For any substance in the environment to have an effect on human health, people have to come into contact with it. This is known as exposure. People may be exposed to a chemical substance by breathing it in (inhalation), consuming it in food or water (ingestion), or getting it on their skin (skin absorption). The risk of developing cancer upon exposure to a cancer-causing substance depends on how people are exposed to it, the amount of the substance to which they are exposed, the length of time over which they are exposed, and how often they are exposed.
In the present study, measurements of contaminant levels in the air inside and beneath homes were available for most of the homes in Study area 1, and some of the homes in Study area 2. As stated above, these measurements only show contaminant levels at one point in time. They do not provide a complete history of contaminant levels. Even if someone were living in a house where there were elevated levels of contaminants levels in the indoor air, this does not tell us precisely to what extent the person was actually exposed to the contaminants. This would depend on factors including how much time they spent inside the home, and how much time they spent in its different levels and rooms.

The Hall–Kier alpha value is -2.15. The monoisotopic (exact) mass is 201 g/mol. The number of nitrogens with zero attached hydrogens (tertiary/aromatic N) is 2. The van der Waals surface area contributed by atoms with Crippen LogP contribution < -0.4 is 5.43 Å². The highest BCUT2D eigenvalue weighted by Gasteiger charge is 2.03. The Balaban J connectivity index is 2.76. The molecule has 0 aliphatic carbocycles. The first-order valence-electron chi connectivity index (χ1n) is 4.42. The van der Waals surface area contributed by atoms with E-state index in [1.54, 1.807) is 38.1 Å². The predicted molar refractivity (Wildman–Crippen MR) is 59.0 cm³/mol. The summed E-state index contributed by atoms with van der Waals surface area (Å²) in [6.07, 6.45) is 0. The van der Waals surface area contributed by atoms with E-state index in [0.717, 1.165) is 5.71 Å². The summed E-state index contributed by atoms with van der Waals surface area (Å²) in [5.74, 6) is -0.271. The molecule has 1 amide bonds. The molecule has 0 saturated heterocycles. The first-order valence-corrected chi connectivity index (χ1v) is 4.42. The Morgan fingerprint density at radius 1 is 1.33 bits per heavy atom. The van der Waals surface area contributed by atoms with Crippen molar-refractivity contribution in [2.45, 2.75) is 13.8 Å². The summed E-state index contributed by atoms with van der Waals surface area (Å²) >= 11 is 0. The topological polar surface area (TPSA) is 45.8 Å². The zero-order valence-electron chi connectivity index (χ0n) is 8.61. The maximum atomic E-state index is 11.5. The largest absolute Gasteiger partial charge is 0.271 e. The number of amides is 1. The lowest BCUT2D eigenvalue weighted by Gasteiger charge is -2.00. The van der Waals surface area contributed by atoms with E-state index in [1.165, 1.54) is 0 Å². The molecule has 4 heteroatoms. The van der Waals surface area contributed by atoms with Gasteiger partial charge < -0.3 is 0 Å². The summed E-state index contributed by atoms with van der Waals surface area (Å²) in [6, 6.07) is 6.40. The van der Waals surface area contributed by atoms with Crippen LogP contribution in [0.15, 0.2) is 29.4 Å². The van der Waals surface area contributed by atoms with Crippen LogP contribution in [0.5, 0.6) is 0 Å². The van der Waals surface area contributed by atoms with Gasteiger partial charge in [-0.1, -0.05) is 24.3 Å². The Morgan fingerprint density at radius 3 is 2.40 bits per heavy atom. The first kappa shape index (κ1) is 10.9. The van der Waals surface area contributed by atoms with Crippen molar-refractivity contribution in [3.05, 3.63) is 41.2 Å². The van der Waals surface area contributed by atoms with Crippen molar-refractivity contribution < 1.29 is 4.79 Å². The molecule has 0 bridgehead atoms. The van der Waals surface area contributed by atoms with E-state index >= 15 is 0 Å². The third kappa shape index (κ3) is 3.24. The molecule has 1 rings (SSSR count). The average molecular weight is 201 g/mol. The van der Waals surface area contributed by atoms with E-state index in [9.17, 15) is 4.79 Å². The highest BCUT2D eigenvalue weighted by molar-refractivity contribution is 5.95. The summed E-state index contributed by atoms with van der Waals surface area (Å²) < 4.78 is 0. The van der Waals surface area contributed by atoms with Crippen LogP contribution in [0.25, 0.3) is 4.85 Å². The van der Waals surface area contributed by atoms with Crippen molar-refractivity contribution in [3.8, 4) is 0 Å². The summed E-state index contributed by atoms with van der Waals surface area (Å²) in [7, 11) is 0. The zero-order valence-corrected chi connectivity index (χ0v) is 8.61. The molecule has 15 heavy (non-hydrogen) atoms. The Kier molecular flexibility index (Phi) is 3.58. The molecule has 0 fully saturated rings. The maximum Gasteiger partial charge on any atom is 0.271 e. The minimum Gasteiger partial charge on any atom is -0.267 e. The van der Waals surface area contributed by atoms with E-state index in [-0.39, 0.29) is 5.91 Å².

Even when exposure to a hazardous substance occurs, not all hazardous substances cause cancer. Researchers look at different kinds of evidence to determine how likely a substance is to cause cancer. These include studies in laboratory animals, observational studies of humans exposed to a substance, and studies aimed at understanding how a substance might cause cancer. The studies also take into account the route of exposure, whether by inhalation, ingestion or skin absorption.